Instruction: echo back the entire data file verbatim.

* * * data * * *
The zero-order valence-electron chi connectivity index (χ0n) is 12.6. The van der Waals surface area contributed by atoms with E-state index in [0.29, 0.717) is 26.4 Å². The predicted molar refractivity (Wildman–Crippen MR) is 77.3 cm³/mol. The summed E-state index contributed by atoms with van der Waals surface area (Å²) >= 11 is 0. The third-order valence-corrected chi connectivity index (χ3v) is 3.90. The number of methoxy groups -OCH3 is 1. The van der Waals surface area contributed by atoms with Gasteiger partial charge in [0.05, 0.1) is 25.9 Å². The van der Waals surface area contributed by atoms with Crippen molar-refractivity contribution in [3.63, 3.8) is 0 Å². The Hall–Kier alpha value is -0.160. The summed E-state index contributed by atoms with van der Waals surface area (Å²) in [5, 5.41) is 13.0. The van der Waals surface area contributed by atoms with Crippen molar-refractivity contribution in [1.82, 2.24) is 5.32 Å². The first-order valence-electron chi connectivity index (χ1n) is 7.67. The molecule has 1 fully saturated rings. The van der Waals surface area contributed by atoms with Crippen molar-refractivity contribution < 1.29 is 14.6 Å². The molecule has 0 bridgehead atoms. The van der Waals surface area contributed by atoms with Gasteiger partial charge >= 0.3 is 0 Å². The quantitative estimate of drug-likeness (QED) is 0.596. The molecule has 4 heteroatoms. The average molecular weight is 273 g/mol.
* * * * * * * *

The zero-order valence-electron chi connectivity index (χ0n) is 12.6. The van der Waals surface area contributed by atoms with E-state index in [0.29, 0.717) is 26.4 Å². The predicted molar refractivity (Wildman–Crippen MR) is 77.3 cm³/mol. The summed E-state index contributed by atoms with van der Waals surface area (Å²) >= 11 is 0. The third-order valence-corrected chi connectivity index (χ3v) is 3.90. The number of methoxy groups -OCH3 is 1. The van der Waals surface area contributed by atoms with Gasteiger partial charge in [0.05, 0.1) is 25.9 Å². The van der Waals surface area contributed by atoms with Crippen molar-refractivity contribution in [3.63, 3.8) is 0 Å². The Hall–Kier alpha value is -0.160. The summed E-state index contributed by atoms with van der Waals surface area (Å²) in [5, 5.41) is 13.0. The van der Waals surface area contributed by atoms with Crippen molar-refractivity contribution in [1.82, 2.24) is 5.32 Å². The first-order valence-electron chi connectivity index (χ1n) is 7.67. The molecule has 1 fully saturated rings. The van der Waals surface area contributed by atoms with Crippen molar-refractivity contribution < 1.29 is 14.6 Å². The molecule has 0 bridgehead atoms. The van der Waals surface area contributed by atoms with Gasteiger partial charge >= 0.3 is 0 Å². The quantitative estimate of drug-likeness (QED) is 0.596. The molecule has 4 heteroatoms. The average molecular weight is 273 g/mol.